Appellant notes that there is substantial indication that defendants with court-appointed lawyers fare far worse than those with retained attorneys.6 As he points out, an indigent's advocacy alternatives are limited and the efforts of his appointed counsel are often hampered by institutional pressures.7 Thus, appellant asserts, sole reliance on the adversary system to protect the defendant's rights is unrealistic. Appellant would have us take these facts into consideration in applying the plain error rule when a court appointed counsel has failed to register an objection.8 Appellant urges that these considerations should also apply to ameliorate the burden on counsel to invoke the Luck rule. But we think it would be unwise to act on that suggestion now.
There is nothing in the record before us to indicate whether counsel's failure to ask for a Luck hearing was an informed tactical choice or a decision undertaken out of ignorance of the relevant law9 or indifference to her client's interests. Although appellant's counsel on appeal (who is not trial counsel) disclaims reliance on ineffectiveness of counsel, that issue necessarily lurks in the suggestion that the defendant should not be bound by the failures of his trial attorney. This court has held, however, that we will not resolve the matter of the effectiveness of trial counsel where, as here the record is inadequate for the purpose of deciding whether counsel's challenged decision was a deliberate, knowing and rational tactical choice.10 Appellant is not deprived of a remedy for a meritorious claim; he may seek to raise the issue of ineffectiveness and support his claim with evidence dehors the record either on a timely motion for a new trial11 or on collateral attack.12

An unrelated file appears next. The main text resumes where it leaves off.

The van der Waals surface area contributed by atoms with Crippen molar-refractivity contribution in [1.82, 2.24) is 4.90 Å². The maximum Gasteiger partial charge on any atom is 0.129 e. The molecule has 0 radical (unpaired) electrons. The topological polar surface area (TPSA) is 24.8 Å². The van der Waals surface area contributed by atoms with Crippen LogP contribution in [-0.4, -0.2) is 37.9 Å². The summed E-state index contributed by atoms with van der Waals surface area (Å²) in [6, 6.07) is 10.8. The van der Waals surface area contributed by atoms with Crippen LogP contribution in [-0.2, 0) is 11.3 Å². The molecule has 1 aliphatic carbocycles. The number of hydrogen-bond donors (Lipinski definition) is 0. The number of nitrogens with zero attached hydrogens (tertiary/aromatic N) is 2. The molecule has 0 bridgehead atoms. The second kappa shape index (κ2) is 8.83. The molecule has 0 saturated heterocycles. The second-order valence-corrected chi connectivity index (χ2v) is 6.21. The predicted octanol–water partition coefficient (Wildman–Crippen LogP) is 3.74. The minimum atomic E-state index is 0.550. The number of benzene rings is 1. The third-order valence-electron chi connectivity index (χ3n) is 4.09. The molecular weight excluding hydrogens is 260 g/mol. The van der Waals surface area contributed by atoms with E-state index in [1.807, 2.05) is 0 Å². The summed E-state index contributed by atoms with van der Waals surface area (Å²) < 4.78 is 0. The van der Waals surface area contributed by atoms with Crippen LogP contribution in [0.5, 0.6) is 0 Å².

Sitting by designation pursuant to 28 U.S.C. Sec. 294(d)